The project itself ended in May of 2011.
The project began in October meeting with 20 teachers of Career Education. This was a one day workshop introducing the idea of digital portfolios as well as citizenship and managing of their online content. We then began work with 4 teachers on the specifics of this project including the domain name aspect. We provided an initial session with students introducing the project and inviting them to consider artifacts and ideas for including in their portfolios. We returned 2-3 times to these classrooms to support them.
We began working with 4 teachers and 80 students. Due to an illness, one teacher had to withdraw from the project and another teacher struggled since she only had the students for the first semester. Each student had to agree to receiving a domain as well as their parents approval. In the end, we registered 27 students with domains.
The project might be deemed successful in terms of providing students with a personal domain. There were a few technical aspects that had to be dealt with so there was some learning there for sure. The students themselves all experienced a much more thoughtful look at the idea of portfolios and identity. Some had never done portfolios of any time, others had never done anything digitally and none had ever considered the idea of a personal domain.
The project was less than successful in terms of implementation. The challenge of working over 2 semesters was difficult. Our original vision was to make it a year long process embedded into either Career Education or in some cases English Language Arts. Our team could have provided more support for teachers and worked to find more ways to embed the work into curriculum. The real struggle was in helping students see value in an online space. Many had difficulty thinking about what they might share. In some cases, the teachers had specific items or headings for them to consider but our goal was to empower students to make it their own. We wanted them to include Facebook and other social spaces into their portfolio. Again, the challenge for them to see these spaces in any way beyond social was difficult. The fact that most of these students were graduating or within a year of graduating and they still struggled with their own identity was surprising to me. Perhaps it shouldn't have been. The design process for many was difficult. I would have done well do bring in someone with some specific design skills. We did spend some time in each session looking at exemplars but likely could have done more.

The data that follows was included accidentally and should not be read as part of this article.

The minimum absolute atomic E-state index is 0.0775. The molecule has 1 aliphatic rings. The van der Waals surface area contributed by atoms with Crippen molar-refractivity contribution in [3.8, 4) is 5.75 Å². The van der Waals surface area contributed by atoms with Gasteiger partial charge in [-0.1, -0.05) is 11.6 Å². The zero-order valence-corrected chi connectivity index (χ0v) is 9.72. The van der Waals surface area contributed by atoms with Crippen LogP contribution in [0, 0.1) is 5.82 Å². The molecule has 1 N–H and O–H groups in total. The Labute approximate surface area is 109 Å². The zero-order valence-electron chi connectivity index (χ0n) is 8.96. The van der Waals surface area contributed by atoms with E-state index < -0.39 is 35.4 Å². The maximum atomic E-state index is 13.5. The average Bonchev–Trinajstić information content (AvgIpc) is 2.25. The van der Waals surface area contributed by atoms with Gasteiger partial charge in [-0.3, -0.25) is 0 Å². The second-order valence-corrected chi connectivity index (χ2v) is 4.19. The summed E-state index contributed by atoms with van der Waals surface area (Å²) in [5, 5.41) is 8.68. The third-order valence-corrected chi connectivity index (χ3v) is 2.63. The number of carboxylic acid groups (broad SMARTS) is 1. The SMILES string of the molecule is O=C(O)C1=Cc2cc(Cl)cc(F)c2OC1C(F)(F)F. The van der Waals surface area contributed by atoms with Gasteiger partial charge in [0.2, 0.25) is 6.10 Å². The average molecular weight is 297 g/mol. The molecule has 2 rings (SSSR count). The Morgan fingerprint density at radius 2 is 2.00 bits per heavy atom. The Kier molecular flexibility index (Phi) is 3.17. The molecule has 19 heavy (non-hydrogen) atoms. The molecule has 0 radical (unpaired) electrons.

I've had several people ask about the project and while the concept I think is still important I would have done things differently. I likely would have chosen to work with fewer teachers, perhaps only 1 or 2 and been sure to work more closely with the idea of identity. While there are many examples of students who have done this on their own, it's still a foreign concept to most teenagers and adults. The teachers struggled with the process too. I also think that the teachers should have been required to build along side. Experience the process with the students and learned with them.